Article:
One in five people in the UK live in or around small rural towns – roughly 11 million people – and they remain the most rapidly expanding settlements in England, expanding twice as fast as our larger towns and cities. Our small towns – and the independent retailers within them – are already facing many challenges: the loss of variety and closure of shops in town centres; increasing centralisation of health services, causing access problems for an ageing population; inflated housing prices driving young people out of the towns where they were brought up; the decline of traditional industries; and the pull of jobs in cities, which means that many towns are becoming dormitories for their bigger neighbours.
Town centres and high streets are under enormous strain.
Towns have been hit hard by the recession, with unemployment up by a third more than in the nation as a whole. Shop vacancies are rising and empty shops are getting harder to let – but rents are hard to afford, especially for independent retailers. Competition from out of town retailers, as well as planning issues have culminated in the difficulties now faced by our towns.
Towns are popular places to live with cohesive communities and great independent retailers
But it’s not all gloom and doom. Towns have many positive points – they are popular places to live with cohesive communities and can be great places to start independent businesses – and for independent retailers to thrive. In a new burst of local energy, thousands of projects have been developed through local initiative, most often led by town partnerships of businesses, community organisations, local councils and individual volunteers, helping to tackle the difficult issues of change.
And small towns have a champion – sharing innovative ideas and case studies of what towns can do to survive and to thrive, helping them navigate the latest government policies, subsidising training courses, and representing them to MPs and policymakers. That champion is national charity, Action for Market Towns.
About Action for Market Towns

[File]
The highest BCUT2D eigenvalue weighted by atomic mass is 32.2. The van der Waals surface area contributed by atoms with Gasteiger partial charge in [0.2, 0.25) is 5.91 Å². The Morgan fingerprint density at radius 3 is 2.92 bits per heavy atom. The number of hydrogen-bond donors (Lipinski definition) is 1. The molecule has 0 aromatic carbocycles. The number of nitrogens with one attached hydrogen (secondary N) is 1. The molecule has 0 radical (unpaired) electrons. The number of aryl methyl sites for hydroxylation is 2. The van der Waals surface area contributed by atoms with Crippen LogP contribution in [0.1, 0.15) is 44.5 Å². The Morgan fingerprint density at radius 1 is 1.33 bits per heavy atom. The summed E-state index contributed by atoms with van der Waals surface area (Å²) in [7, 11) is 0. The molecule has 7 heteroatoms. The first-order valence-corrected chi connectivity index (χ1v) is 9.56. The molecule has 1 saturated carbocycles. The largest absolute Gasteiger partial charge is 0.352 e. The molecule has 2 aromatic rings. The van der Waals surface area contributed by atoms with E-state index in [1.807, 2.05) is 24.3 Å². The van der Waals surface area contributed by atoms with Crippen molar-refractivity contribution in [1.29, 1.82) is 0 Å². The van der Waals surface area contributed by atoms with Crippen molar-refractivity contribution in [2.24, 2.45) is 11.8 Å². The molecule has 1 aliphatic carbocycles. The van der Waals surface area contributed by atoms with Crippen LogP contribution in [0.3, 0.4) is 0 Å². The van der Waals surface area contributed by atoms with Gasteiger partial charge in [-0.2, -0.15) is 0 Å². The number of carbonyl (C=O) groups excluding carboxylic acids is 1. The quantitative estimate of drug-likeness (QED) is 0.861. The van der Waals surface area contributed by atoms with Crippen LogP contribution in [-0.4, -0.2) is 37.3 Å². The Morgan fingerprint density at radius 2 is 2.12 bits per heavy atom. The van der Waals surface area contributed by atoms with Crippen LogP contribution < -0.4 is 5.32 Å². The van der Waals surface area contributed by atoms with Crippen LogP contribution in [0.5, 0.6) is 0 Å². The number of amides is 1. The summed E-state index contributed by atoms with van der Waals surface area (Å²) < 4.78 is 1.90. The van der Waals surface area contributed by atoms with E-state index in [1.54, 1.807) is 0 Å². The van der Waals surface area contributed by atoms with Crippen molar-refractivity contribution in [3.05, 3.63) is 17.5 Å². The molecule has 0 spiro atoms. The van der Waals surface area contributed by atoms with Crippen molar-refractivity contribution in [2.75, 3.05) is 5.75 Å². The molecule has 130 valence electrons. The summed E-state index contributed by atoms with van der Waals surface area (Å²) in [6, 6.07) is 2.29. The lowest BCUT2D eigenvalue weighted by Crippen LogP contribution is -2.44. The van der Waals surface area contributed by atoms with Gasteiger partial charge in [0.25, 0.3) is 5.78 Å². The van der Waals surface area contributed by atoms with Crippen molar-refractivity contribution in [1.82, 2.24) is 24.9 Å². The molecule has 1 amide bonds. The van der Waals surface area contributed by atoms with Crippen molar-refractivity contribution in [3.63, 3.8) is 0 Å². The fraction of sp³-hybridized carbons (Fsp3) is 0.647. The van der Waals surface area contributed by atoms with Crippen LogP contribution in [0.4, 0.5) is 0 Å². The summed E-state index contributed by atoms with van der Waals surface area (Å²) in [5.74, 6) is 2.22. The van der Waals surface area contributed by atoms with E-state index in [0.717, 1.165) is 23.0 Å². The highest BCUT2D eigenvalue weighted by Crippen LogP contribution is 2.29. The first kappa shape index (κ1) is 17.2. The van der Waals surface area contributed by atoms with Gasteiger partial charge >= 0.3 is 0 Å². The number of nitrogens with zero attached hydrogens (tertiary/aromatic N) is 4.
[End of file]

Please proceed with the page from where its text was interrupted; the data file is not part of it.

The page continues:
Action for Market Towns (AMT) is a national membership group that provides small towns, local authorities and others with case studies, tools to improve their towns, policy advice, national representation, subsidised training and a range of other services.
Chief Executive Chris Wade says AMT’s mission is critical: “Our role is to help nurture the spirit of self-reliance that is so evident within small towns and to share good practice between them. We know from our work across the UK that communities and town partnerships – often including independent retailers – can come up with ingenious solutions to keep their towns vibrant and that the local authorities are keen to help such good ideas to spread. ”
Re-inventing town centres for the 21st Century
Having helped to establish many thriving town centre partnerships, AMT is in a unique position to offer evidence about the potential success of “Town Teams”.
Chris Wade says: “The new ‘community rights’ and ‘neighbourhood planning’ legislation, which has come into force as part of the Localism Act, means communities will have greater control over local developments – but only if they are proactive. It’s vital to ensure that your town has a “local plan” which meets your community’s needs. Independent retailers have a great opportunity to be a part of their town partnership or town team and to shape the development of their town – if they are proactive.”
Examples of Good practice in a number of small towns
There are lots of examples of small towns already using innovative ideas to stimulate activity, help their local shops, provide new opportunities for their communities, and become “multifunctional social centres” that people want to visit.
- Local loyalty card schemes have had dramatic, positive effects (with a measurable increase in shopper numbers and retail spend) for independent retailers in many of AMT’s member towns.
- Social media has given towns and retailers a great opportunity and a low-cost method to increase visibility and raise awareness of special offers.
- “Town Benchmarking” allows towns to understand their strengths and weaknesses in comparison with other, similar towns locally and nationally, helping them to identify strategies and even secure funding. Evidence has shown that Benchmarked towns perform better.
- Festivals, events, and regular ‘food markets’ can showcase both local produce and the expert advice which is often such a benefit from independent retailers
- Simple measures like signage, retail training, and mystery shopping can work wonders and can be organised jointly by independent retailers working together.
- More details on all of these and lots more advice available via www.towns.org.uk
Small towns – and independent retailers within them – are facing challenges – but the evidence of Action for Market Towns’ 400+ members across the UK shows that innovative ideas are helping many to thrive. More information visit www.towns.org.uk